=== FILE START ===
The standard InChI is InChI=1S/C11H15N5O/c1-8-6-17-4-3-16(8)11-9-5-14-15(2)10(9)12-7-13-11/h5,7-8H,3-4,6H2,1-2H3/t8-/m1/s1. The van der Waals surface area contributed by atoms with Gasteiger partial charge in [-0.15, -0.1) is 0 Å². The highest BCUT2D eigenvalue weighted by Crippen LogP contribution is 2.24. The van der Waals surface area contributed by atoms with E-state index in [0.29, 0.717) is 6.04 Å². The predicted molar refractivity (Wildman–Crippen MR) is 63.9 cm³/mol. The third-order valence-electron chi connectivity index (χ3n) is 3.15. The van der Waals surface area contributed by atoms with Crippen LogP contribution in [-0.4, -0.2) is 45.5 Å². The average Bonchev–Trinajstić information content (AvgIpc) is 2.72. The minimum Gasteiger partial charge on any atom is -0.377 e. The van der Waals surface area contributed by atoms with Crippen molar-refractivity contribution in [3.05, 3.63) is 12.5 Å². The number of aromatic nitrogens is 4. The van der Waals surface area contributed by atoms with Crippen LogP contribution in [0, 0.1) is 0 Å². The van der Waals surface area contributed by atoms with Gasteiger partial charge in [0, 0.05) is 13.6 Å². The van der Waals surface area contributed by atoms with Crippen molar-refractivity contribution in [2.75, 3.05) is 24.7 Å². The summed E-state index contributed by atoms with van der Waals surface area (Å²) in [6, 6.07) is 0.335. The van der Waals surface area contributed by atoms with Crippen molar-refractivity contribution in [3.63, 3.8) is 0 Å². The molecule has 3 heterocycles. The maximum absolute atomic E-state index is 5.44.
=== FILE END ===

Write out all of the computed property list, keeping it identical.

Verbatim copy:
The standard InChI is InChI=1S/C11H15N5O/c1-8-6-17-4-3-16(8)11-9-5-14-15(2)10(9)12-7-13-11/h5,7-8H,3-4,6H2,1-2H3/t8-/m1/s1. The van der Waals surface area contributed by atoms with Gasteiger partial charge in [-0.15, -0.1) is 0 Å². The highest BCUT2D eigenvalue weighted by Crippen LogP contribution is 2.24. The van der Waals surface area contributed by atoms with E-state index in [0.29, 0.717) is 6.04 Å². The predicted molar refractivity (Wildman–Crippen MR) is 63.9 cm³/mol. The third-order valence-electron chi connectivity index (χ3n) is 3.15. The van der Waals surface area contributed by atoms with Crippen LogP contribution in [-0.4, -0.2) is 45.5 Å². The average Bonchev–Trinajstić information content (AvgIpc) is 2.72. The minimum Gasteiger partial charge on any atom is -0.377 e. The van der Waals surface area contributed by atoms with Crippen molar-refractivity contribution in [3.05, 3.63) is 12.5 Å². The number of aromatic nitrogens is 4. The van der Waals surface area contributed by atoms with Crippen LogP contribution in [0, 0.1) is 0 Å². The van der Waals surface area contributed by atoms with Gasteiger partial charge in [0, 0.05) is 13.6 Å². The van der Waals surface area contributed by atoms with Crippen molar-refractivity contribution in [2.75, 3.05) is 24.7 Å². The summed E-state index contributed by atoms with van der Waals surface area (Å²) in [6, 6.07) is 0.335. The van der Waals surface area contributed by atoms with Crippen molar-refractivity contribution in [3.63, 3.8) is 0 Å². The molecule has 3 heterocycles. The maximum absolute atomic E-state index is 5.44.